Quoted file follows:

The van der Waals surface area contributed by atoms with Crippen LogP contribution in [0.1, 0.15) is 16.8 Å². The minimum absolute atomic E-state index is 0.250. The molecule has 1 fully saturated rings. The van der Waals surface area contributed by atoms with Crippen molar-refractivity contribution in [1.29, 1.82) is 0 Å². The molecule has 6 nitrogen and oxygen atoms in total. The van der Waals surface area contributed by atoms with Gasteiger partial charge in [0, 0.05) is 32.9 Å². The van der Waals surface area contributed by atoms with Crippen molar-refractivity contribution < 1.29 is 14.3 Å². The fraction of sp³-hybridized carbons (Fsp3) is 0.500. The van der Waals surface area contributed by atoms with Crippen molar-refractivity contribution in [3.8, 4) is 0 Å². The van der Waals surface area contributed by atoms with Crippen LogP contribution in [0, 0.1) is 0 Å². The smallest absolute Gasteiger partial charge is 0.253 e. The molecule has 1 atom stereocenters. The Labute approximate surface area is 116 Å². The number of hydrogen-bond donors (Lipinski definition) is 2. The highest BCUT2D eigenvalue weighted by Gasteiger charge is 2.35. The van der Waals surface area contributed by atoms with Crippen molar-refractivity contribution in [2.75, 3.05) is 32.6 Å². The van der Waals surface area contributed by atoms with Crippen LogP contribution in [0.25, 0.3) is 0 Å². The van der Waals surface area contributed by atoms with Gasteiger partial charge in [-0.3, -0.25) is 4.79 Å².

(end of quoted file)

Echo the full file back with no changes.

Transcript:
The van der Waals surface area contributed by atoms with Crippen LogP contribution in [0.1, 0.15) is 16.8 Å². The minimum absolute atomic E-state index is 0.250. The molecule has 1 fully saturated rings. The van der Waals surface area contributed by atoms with Crippen molar-refractivity contribution in [1.29, 1.82) is 0 Å². The molecule has 6 nitrogen and oxygen atoms in total. The van der Waals surface area contributed by atoms with Gasteiger partial charge in [0, 0.05) is 32.9 Å². The van der Waals surface area contributed by atoms with Crippen molar-refractivity contribution < 1.29 is 14.3 Å². The fraction of sp³-hybridized carbons (Fsp3) is 0.500. The van der Waals surface area contributed by atoms with Crippen molar-refractivity contribution in [3.8, 4) is 0 Å². The van der Waals surface area contributed by atoms with Crippen LogP contribution in [0, 0.1) is 0 Å². The smallest absolute Gasteiger partial charge is 0.253 e. The molecule has 1 atom stereocenters. The Labute approximate surface area is 116 Å². The number of hydrogen-bond donors (Lipinski definition) is 2. The highest BCUT2D eigenvalue weighted by Gasteiger charge is 2.35. The van der Waals surface area contributed by atoms with Crippen molar-refractivity contribution in [2.75, 3.05) is 32.6 Å². The van der Waals surface area contributed by atoms with Crippen LogP contribution in [0.25, 0.3) is 0 Å². The van der Waals surface area contributed by atoms with Gasteiger partial charge in [-0.3, -0.25) is 4.79 Å².